“Everywhere we measure PFOS, we find it,” reported the Flemish Environment Agency (VMM) earlier this year, after analyzing 172 water samples from streams, canals and rivers. And so VMM will conduct further research in 250 places in Flanders, the Belgian authorities wrote media yesterday. “We want to find out how diffuse the spread of PFAS in Flanders is, so not just around the ‘hotspots'”, said a spokesperson for the Flemish Minister for the Environment Zuhal Demir.
The announcement follows an eventful weekend in which the same minister Demir decided to shut down the branch of the American chemical company 3M in Zwijndrecht. According to the minister, the company has not provided sufficient information and clarity about its pfas emissions. With the shutdown, Demir wants to ensure that the exposure risks of local residents do not increase further.
In June of this year, the Flemish government ‘discovered’ during ground measurements at the major works on the Antwerp ring road (the Oosterweel Works) that in the vicinity of Zwijndrecht, just below the large city, there was PFOS, a substance from the family of poly- and perfluoroalkyl substances (PFAS). That wasn’t really news, because the nearby 3M plant at that location had been producing PFOS until the early 2000s. But because soil investigations also take place during excavation work, the contamination was now indisputably revealed. Local residents were advised not to eat vegetables from their own garden and had to ignore the eggs of their hobby chickens.
To the shock of the Dutch, the 3M factory turned out to be allowed to discharge as much PFAS into the Scheldt per day as the Chemours factory in Dordrecht in 2 years.
What followed was a lot of unenthusiastic squabbles between 3M and the government, with 3M first pretending to bleed, then very reluctantly came up with information and now suddenly dump more than 11,000 documents, leaving that same government little else than the factory then – temporarily – to close. Under protest (you would almost say: of course) from 3M, which immediately possible job losses pulled.
Meanwhile, the circle of worried residents continued to expand, the safety of the Agriculture to be at stake (although later anyway was found to be food safe) and Belgian politics became more and more entangled in the problem, until a parliamentary inquiry to. Last week it was announced that more than 90% of the more than 800 local residents from a radius of 3 kilometers around 3M had found too high PFAS levels in the blood.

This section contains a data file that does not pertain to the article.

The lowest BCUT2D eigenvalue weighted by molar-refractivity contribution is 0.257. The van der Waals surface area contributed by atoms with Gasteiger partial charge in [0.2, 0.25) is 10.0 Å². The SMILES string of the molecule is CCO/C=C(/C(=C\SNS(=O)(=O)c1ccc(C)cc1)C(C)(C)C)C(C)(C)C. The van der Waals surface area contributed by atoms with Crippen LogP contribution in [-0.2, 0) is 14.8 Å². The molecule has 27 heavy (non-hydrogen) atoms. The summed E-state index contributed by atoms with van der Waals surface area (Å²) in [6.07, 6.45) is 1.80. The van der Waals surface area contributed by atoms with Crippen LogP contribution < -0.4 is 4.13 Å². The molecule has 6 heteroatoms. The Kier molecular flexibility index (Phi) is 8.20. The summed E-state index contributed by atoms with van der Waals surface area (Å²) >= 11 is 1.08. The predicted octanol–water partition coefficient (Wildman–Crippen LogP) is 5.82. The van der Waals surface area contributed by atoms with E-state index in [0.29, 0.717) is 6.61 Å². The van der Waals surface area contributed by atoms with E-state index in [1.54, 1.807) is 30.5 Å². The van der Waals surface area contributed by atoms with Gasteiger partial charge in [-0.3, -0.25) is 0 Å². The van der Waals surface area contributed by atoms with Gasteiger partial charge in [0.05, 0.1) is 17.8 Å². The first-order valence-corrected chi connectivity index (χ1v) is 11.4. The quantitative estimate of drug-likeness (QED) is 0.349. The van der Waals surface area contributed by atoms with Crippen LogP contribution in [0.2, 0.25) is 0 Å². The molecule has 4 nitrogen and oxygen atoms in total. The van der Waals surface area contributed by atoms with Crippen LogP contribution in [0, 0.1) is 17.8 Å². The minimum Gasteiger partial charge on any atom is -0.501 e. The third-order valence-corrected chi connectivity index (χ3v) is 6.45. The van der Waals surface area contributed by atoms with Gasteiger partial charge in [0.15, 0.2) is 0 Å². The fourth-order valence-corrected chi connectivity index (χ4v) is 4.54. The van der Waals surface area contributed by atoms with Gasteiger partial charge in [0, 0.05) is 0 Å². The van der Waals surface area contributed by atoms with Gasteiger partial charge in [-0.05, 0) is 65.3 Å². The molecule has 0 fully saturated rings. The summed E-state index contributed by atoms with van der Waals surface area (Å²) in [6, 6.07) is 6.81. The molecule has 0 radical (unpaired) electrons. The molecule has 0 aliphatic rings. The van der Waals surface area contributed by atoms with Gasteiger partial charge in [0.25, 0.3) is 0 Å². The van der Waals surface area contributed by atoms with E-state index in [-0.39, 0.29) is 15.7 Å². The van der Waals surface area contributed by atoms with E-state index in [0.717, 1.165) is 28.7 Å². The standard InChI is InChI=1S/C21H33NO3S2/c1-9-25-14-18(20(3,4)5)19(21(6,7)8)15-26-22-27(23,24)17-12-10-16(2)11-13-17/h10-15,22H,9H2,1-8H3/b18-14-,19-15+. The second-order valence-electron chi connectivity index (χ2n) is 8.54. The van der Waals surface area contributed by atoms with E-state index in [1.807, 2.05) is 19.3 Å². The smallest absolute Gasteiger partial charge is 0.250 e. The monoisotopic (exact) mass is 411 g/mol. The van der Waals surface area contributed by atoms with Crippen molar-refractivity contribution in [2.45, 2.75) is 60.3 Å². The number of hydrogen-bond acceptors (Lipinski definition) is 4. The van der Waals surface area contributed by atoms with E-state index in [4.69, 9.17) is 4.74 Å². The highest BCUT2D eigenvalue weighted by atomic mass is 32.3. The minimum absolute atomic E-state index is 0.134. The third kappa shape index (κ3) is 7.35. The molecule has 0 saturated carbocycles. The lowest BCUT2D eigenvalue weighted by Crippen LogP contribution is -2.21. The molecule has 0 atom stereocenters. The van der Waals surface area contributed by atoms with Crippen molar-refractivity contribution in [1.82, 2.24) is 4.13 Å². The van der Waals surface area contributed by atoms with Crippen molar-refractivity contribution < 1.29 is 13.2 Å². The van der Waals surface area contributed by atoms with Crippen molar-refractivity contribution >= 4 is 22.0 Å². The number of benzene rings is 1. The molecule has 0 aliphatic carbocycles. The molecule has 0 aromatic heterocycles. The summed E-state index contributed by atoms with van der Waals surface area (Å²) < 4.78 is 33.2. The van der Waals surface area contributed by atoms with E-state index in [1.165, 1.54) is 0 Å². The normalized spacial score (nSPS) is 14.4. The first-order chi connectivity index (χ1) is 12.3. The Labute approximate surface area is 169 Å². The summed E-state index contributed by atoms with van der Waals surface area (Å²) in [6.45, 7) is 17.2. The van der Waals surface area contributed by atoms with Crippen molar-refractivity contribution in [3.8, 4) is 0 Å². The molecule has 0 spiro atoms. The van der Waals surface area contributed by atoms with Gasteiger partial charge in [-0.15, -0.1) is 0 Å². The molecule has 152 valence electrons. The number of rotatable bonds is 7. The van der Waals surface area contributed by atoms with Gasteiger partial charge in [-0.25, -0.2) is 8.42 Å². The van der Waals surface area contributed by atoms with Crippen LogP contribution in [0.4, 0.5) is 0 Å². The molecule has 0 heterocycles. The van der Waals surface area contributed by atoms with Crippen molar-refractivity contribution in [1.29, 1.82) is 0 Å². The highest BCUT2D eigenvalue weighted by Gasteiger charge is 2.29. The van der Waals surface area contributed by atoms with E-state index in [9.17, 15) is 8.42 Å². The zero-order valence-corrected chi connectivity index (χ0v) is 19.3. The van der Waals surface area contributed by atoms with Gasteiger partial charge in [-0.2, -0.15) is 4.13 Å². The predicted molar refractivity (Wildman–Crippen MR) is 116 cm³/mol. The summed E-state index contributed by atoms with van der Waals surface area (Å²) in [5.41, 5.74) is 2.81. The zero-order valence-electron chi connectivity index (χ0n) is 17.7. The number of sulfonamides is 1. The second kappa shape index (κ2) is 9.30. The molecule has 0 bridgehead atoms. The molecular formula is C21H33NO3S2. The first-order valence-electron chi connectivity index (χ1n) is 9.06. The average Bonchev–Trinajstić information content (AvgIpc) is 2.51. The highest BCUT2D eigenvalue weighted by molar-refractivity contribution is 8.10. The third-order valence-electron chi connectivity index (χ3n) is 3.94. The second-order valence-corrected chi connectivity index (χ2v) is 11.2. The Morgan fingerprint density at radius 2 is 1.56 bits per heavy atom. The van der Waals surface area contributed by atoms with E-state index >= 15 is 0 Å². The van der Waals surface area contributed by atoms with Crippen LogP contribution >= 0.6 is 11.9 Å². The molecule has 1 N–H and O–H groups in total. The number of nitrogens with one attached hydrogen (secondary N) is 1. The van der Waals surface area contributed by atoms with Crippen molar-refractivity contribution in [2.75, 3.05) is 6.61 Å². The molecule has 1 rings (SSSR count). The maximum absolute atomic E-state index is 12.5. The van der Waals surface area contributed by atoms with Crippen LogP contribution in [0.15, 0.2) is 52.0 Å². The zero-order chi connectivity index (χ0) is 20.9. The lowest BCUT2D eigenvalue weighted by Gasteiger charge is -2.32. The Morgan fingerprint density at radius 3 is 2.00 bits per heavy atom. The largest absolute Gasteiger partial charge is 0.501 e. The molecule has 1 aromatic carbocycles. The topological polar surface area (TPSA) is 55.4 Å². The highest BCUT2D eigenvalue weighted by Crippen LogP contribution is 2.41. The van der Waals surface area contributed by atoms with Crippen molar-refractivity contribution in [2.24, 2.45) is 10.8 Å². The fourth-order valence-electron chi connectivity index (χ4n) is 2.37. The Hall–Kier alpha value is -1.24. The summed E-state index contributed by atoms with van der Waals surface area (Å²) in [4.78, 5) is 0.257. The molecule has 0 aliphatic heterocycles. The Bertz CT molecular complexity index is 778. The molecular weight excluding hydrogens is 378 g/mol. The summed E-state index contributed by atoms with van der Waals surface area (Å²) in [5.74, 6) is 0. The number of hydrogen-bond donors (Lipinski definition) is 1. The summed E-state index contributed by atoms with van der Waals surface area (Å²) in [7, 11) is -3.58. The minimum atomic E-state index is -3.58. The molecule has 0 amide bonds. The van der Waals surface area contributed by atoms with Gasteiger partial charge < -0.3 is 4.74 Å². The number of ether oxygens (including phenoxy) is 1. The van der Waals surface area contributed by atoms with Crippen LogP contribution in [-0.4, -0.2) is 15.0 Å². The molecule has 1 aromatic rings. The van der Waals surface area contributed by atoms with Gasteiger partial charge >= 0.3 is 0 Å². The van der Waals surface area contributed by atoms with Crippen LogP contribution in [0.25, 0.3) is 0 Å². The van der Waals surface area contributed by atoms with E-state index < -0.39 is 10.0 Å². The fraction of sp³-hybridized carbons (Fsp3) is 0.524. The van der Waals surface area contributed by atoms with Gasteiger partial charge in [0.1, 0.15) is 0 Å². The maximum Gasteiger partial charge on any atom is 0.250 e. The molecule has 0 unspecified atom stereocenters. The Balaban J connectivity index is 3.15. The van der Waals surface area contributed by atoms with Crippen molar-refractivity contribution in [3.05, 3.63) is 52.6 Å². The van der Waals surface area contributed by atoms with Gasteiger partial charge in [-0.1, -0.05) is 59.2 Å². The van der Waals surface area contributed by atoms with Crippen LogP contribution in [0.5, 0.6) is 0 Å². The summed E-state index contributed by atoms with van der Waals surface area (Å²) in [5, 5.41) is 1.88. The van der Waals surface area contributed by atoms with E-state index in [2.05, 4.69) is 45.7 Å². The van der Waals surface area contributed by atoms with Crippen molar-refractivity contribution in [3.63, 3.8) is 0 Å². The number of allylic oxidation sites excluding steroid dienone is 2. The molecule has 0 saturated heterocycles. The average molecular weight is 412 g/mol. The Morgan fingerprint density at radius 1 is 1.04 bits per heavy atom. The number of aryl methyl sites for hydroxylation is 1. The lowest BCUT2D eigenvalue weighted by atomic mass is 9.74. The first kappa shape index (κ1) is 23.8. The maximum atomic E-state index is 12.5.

PFAS in the Netherlands
Concerns also increased in neighboring Netherlands, especially in Zeeland. To the horror of the Dutch, the 3M . factory turned out to be to be allowed to discharge as much PFAS into the Scheldt per day as the Chemours factory in Dordrecht in 2 years. That’s 180 times as much. Chemours produced Teflon, another substance from the ‘forever chemicals’ family, for many years, which meant that as early as 2017 residents living near the factory were no longer allowed to eat the vegetables from their vegetable gardens.
In the Netherlands, Minister Stientje van Veldhoven introduced the Temporary Framework for Action PFAS in 2019. This turned out to effectively lead to a construction stop, because almost all soil (and water) did not meet the standards. The standards were relaxed to prevent the Netherlands from coming to a standstill, but this summer research by the RIVM showed that the Dutch ingest 1.5 to 2 times as much PFAS as would be acceptable.
PFAS (a group of about 6000 substances that make modern life easy with their fat-repellent and waterproof properties) we ingest through our food, drinking water, and even through the sky. They hardly break down in the environment, hence the nickname ‘forever chemicals’. Within Europe The Netherlands is one of the pioneers in achieving a European ban on pfas before 2025.
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3M factory near Antwerp closed – 3M in Flanders was allowed to discharge 720 times as much PFAS as Chemours in the Netherlands – Foodlog